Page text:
Release Date 04/21/2015
Japanese artist Cuushe stays in constant motion. Raised in the culturally rich confines of Kyoto, she spent the years following childhood in neighboring Osaka before moving to Japan’s overstimulating capital, Tokyo. Later, Cuushe would make London and then Berlin her home, bringing her first record, Red Rocket Telepathy, into existence alongside the time in Europe. The material was a reflection of her far-flung travels, fusing her eastern roots and more recent western reference points. In 2012 Cuushe released Girl You Know That I Am Here But The Dream on Tokyo tastemaker label flau, working with the label’s owner aus on its production. Her mesmerizing airy vocals served as the key instrument, underneath it a subtle musical world emerged, carefully wrapped around fragile dreams and memories. Time Out Tokyo declared it the “best Japanese album of 2012.” Her finer work was yet to follow with 2013’s Butterfly Case, which earned Cuushe the attention of a worldwide audience. Her song-based electronic musings were recognized as being lovable and accessible, yet also foreboding and exotic – a combination of sounds that was deeply enchanting. In support of Butterfly Case, Cuushe toured with Julianna Barwick and Grouper. Cuushe now returns with the Night Lines EP, her fourth proper release and first for the Cascine label. Night Lines is presented as a noir storybook, unfolding along four tracks to expose a haunting Japanese soundscape, complete with bad guys, funeral processions and skyscraper-sized floral arrangements. The lyrics were penned by Cuushe with underlying productions composed by aus. Many sounds were sourced from films, animations and field recordings, with designs of obscuring timelines and the perception of reality. Night Lines is set for release on April 7 on 10” vinyl as a collaboration between Cascine and flau. North American tour dates are currently being routed.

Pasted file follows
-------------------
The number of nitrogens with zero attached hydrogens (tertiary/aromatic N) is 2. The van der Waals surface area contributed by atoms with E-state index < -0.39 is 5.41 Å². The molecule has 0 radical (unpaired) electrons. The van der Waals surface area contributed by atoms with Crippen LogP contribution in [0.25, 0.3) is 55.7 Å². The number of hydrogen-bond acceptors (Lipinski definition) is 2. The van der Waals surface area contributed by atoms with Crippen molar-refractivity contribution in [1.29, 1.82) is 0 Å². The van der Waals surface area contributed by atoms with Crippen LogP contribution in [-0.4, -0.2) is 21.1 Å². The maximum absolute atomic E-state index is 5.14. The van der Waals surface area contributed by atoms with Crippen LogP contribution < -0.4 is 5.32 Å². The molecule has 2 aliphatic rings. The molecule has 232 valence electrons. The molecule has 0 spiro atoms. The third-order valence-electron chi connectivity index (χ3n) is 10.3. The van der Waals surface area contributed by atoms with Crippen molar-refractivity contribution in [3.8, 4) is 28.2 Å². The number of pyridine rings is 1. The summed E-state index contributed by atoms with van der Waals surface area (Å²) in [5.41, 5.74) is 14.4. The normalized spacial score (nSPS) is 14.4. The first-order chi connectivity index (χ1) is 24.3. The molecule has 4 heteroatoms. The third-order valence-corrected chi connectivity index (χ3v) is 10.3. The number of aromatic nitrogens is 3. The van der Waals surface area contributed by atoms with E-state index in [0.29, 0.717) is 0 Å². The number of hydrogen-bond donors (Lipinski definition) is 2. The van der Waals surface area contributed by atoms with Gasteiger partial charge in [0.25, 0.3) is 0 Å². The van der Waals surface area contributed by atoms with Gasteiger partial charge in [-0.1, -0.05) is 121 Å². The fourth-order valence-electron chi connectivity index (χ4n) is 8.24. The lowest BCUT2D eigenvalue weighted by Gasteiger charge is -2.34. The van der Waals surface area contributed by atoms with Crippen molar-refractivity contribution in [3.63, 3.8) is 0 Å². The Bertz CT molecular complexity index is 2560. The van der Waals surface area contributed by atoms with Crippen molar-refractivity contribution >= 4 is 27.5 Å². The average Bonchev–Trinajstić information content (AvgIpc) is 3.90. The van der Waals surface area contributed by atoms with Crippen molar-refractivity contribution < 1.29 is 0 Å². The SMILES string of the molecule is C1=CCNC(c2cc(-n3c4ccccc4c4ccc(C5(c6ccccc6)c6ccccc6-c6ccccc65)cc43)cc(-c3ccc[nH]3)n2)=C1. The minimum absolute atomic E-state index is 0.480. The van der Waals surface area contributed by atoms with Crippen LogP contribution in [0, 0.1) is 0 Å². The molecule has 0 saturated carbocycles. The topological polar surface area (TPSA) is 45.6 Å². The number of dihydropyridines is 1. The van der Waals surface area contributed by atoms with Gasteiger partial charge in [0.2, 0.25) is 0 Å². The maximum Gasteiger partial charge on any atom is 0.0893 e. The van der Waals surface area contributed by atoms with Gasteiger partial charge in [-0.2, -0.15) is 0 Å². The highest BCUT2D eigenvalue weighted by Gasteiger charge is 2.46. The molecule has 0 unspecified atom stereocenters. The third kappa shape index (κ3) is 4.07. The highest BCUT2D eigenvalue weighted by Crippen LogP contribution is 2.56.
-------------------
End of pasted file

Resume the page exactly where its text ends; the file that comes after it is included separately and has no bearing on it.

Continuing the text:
“electro-melancholia that caresses you like waves lapping at the shore...exquisite.” -Dazed and Confused
“someone whose way of expressing the sacred beauty of pop isn't to yell and screech but to whisper and sigh.” -The Guardian
“she imbues her songs with a breath-on-neck intimacy.” -Pitchfork